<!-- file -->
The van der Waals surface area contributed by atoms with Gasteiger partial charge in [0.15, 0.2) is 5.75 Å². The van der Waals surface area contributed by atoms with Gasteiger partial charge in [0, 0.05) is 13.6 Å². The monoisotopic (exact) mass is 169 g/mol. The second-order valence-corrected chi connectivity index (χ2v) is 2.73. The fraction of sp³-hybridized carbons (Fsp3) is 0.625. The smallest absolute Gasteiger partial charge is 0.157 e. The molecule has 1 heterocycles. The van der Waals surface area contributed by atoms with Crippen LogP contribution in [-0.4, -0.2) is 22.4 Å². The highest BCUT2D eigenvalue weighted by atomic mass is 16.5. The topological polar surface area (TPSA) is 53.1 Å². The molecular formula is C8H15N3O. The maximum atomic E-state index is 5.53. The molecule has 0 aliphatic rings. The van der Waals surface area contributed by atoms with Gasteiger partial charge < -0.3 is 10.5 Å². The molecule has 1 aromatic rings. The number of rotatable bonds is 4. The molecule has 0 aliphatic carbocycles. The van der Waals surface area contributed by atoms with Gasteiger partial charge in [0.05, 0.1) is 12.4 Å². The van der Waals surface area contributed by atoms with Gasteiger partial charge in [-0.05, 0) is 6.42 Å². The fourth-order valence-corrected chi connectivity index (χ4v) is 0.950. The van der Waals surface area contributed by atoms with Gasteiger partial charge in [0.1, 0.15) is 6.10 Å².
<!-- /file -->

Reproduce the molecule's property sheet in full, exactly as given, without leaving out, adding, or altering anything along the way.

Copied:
The van der Waals surface area contributed by atoms with Gasteiger partial charge in [0.15, 0.2) is 5.75 Å². The van der Waals surface area contributed by atoms with Gasteiger partial charge in [0, 0.05) is 13.6 Å². The monoisotopic (exact) mass is 169 g/mol. The second-order valence-corrected chi connectivity index (χ2v) is 2.73. The fraction of sp³-hybridized carbons (Fsp3) is 0.625. The smallest absolute Gasteiger partial charge is 0.157 e. The molecule has 1 heterocycles. The van der Waals surface area contributed by atoms with Crippen LogP contribution in [-0.4, -0.2) is 22.4 Å². The highest BCUT2D eigenvalue weighted by atomic mass is 16.5. The topological polar surface area (TPSA) is 53.1 Å². The molecular formula is C8H15N3O. The maximum atomic E-state index is 5.53. The molecule has 0 aliphatic rings. The van der Waals surface area contributed by atoms with Gasteiger partial charge < -0.3 is 10.5 Å². The molecule has 1 aromatic rings. The number of rotatable bonds is 4. The molecule has 0 aliphatic carbocycles. The van der Waals surface area contributed by atoms with Gasteiger partial charge in [0.05, 0.1) is 12.4 Å². The van der Waals surface area contributed by atoms with Gasteiger partial charge in [-0.05, 0) is 6.42 Å². The fourth-order valence-corrected chi connectivity index (χ4v) is 0.950. The van der Waals surface area contributed by atoms with Gasteiger partial charge in [0.1, 0.15) is 6.10 Å².